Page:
Anyone and everyone is able to be a major part of a community, regardless of social or economic status.

“You don’t need to come from wealth or privilege to make a difference.”
– Joni Ernst

 
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Forget about hierarchy. Forget titles. Your name is your title. And you are an individual with exactly the same rights as anyone else. And by rights, I mean, the right to let your voice be heard. The right to fight for a change. The right to make that change.

Your well-being (in terms of physical and mental health) is important, and so is the well-being of everyone around you. I’m sure you’ve heard the (maybe cliché) saying that “it starts with you”? Well, it really does. Looking after yourself and creating a more positive space for yourself, is a contagious energy that directly affects those immediately around you.

 
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With technology, such as OurHood, getting your neighbours involved has never been easier.
People want to help. They want to get involved. But they don’t always know how. You can offer them a way.

Think outside the box. Each one of us has a talent, so why not share it? If you are talented in the arts & crafts department, host a painting class once a month at a local hospice. Good at sport? Start a local sports club for the youth in your community. Do something that gives your life, and the lives of others, purpose.

 
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Grounded at Echo is an NPO that has given the community of The Moot. The Moot is a community made up of a handful of suburbs, North of Central Pretoria. It started with two individuals volunteering at an NPO called Echo Youth Development.

“Grounded at Echo started in December 2014 as a collaborative project between me and my husband, David, with an NGO (Echo Youth) that we were closely involved with since meeting.

“The NGO had a long-standing need for a community platform and portal between the NGO and the wider Moot community, and David (engineer) and I (graphic designer) had some experience in food and coffee, but most importantly a big passion for café culture-getting people together and seeing what ideas come alive when people share food, coffee and good company.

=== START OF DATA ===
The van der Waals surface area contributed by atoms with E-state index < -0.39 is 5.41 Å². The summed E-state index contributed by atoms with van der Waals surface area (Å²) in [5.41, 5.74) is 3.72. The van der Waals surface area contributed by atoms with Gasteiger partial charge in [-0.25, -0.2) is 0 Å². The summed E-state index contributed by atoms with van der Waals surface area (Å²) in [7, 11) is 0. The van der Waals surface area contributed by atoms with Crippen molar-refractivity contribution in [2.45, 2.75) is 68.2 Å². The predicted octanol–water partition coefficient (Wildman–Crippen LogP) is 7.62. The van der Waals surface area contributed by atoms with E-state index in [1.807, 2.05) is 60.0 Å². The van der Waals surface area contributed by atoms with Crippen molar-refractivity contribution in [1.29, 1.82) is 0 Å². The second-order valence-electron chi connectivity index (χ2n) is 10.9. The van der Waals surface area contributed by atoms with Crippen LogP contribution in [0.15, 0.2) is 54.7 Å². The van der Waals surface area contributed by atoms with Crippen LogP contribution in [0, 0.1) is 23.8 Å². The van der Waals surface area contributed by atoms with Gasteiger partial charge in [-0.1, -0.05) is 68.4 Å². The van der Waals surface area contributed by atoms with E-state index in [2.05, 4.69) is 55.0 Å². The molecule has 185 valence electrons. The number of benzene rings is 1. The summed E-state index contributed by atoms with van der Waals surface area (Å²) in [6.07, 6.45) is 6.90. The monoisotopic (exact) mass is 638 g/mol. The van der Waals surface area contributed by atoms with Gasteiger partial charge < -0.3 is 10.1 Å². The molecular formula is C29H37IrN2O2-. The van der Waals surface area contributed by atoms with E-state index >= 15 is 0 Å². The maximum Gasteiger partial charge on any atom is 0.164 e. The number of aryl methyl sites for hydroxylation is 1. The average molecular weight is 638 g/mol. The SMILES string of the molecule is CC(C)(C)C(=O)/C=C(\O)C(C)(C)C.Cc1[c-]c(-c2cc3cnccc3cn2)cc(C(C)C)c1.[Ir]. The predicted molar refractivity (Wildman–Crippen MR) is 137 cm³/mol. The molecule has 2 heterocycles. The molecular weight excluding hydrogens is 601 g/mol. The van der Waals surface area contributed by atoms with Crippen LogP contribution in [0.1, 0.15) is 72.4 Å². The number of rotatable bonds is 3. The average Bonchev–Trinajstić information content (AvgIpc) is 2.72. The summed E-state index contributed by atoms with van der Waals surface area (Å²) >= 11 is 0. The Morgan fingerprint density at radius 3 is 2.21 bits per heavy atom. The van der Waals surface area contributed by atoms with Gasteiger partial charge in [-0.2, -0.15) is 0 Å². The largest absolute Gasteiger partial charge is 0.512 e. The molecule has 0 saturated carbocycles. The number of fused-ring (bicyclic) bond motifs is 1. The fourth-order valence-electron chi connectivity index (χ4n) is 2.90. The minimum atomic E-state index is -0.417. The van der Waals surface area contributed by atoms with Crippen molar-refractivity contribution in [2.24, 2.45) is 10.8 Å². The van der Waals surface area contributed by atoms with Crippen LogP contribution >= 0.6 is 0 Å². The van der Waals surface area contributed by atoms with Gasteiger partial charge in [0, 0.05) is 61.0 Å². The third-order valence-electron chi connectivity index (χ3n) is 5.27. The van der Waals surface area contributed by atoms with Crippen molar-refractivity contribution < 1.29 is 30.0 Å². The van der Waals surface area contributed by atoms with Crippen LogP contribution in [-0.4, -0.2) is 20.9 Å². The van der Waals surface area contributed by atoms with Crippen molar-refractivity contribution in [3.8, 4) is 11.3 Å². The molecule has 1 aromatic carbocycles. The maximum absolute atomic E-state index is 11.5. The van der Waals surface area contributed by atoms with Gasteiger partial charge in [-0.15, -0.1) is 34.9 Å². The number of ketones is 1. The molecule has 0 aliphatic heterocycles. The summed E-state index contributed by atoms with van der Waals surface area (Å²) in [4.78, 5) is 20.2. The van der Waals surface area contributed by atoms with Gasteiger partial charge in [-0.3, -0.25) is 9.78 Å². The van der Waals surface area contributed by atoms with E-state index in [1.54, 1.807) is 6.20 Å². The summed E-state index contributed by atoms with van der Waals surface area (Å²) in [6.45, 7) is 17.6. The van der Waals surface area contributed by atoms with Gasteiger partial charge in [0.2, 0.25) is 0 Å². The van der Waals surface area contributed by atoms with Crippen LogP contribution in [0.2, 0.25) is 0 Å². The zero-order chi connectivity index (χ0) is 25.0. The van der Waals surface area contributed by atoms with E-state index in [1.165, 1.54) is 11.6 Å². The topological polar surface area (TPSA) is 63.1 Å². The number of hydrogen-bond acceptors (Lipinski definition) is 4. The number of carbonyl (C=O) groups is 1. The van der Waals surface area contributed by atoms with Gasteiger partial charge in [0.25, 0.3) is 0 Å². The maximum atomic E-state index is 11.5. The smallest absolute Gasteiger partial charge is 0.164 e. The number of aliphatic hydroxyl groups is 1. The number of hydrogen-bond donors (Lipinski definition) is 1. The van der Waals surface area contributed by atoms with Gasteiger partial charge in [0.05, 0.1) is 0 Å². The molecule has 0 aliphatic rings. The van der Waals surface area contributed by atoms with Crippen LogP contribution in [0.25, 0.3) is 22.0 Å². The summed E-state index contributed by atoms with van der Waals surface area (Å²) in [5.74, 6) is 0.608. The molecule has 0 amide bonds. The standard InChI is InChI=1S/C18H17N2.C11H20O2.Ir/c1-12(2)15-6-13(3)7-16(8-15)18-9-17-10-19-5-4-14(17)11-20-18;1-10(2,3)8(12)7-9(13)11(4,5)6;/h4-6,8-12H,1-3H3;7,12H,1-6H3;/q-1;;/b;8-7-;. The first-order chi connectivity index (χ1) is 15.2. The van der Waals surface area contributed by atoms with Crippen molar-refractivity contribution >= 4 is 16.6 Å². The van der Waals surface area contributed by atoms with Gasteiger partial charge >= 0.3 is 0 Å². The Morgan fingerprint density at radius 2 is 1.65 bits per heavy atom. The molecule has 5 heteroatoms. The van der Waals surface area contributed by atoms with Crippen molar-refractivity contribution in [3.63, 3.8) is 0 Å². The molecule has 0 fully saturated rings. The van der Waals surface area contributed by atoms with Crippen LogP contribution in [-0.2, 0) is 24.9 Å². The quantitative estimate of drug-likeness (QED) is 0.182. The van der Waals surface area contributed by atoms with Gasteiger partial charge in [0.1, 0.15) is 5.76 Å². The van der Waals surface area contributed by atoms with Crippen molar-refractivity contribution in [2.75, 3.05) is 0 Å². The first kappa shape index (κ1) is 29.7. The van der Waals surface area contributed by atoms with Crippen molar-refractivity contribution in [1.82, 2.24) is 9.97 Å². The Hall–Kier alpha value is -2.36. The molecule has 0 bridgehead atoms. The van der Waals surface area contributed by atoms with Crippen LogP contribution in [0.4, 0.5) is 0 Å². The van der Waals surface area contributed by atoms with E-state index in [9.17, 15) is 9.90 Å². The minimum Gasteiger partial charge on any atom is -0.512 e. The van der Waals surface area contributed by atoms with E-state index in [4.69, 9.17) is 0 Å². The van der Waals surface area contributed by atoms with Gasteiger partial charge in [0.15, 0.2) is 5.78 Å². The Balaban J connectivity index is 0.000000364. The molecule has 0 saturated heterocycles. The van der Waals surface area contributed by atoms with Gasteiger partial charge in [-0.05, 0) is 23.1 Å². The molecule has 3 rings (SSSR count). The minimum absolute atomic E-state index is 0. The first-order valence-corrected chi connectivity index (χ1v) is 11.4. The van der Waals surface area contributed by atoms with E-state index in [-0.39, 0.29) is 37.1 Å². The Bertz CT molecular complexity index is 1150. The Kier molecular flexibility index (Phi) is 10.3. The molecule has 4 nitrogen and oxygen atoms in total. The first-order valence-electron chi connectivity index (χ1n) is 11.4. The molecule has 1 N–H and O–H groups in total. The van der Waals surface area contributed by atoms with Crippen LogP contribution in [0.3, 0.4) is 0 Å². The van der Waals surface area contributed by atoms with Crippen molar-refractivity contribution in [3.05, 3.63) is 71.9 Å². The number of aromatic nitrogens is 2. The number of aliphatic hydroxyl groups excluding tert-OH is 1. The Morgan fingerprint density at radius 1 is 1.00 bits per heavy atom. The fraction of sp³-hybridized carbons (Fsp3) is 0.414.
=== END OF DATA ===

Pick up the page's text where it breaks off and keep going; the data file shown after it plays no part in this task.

Pic credit: Grounded at Echo, Instagram: @grounded_at_echo

“Echo’s need, and David and my passion/dream, came together and brought Grounded at Echo to life,” explains Karolien van Berkel.

Grounded started as a coffee shop and co-working space, allowing the community into a comfortable, non-intimidating environment, where they can experience the value of “Echo-living”.

 
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Grounded also has a number of communes, not only for high school children, people from children’s homes, people who were in prison that are now out on parole – people with no other alternatives – but also for volunteers who would like to give back to those from less privileged circumstances.

Van Berkel says the lines between volunteers and those they are helping, often gets blurred, as those who thought they came to help quickly realise they have so much to learn from different backgrounds to their own.

 
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“We can talk about making a difference or we can make a difference.”
– Anonymous

Entrepreneurship and supporting local businesses is the best way to alleviate the unemployment rate in our country. It also motivates others to do the same.

(You can read more about some young entrepreneurs here: